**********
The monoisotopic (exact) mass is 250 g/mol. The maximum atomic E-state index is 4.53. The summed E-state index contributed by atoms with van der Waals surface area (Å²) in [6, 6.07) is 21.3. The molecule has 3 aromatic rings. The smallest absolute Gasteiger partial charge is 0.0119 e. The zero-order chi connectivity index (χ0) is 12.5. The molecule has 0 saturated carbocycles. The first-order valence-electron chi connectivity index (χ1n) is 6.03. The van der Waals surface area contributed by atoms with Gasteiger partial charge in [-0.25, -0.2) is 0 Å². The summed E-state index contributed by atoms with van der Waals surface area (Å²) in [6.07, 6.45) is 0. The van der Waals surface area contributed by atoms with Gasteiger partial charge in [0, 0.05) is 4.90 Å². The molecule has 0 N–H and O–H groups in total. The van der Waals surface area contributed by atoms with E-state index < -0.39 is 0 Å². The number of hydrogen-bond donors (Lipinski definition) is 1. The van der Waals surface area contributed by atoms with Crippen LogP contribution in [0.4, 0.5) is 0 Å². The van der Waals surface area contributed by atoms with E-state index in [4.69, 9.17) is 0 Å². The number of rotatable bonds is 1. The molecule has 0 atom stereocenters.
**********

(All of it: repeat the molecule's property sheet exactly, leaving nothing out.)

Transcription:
The monoisotopic (exact) mass is 250 g/mol. The maximum atomic E-state index is 4.53. The summed E-state index contributed by atoms with van der Waals surface area (Å²) in [6, 6.07) is 21.3. The molecule has 3 aromatic rings. The smallest absolute Gasteiger partial charge is 0.0119 e. The zero-order chi connectivity index (χ0) is 12.5. The molecule has 0 saturated carbocycles. The first-order valence-electron chi connectivity index (χ1n) is 6.03. The van der Waals surface area contributed by atoms with Gasteiger partial charge in [-0.25, -0.2) is 0 Å². The summed E-state index contributed by atoms with van der Waals surface area (Å²) in [6.07, 6.45) is 0. The van der Waals surface area contributed by atoms with Gasteiger partial charge in [0, 0.05) is 4.90 Å². The molecule has 0 N–H and O–H groups in total. The van der Waals surface area contributed by atoms with E-state index < -0.39 is 0 Å². The number of hydrogen-bond donors (Lipinski definition) is 1. The van der Waals surface area contributed by atoms with Crippen LogP contribution in [0.4, 0.5) is 0 Å². The van der Waals surface area contributed by atoms with E-state index in [4.69, 9.17) is 0 Å². The number of rotatable bonds is 1. The molecule has 0 atom stereocenters.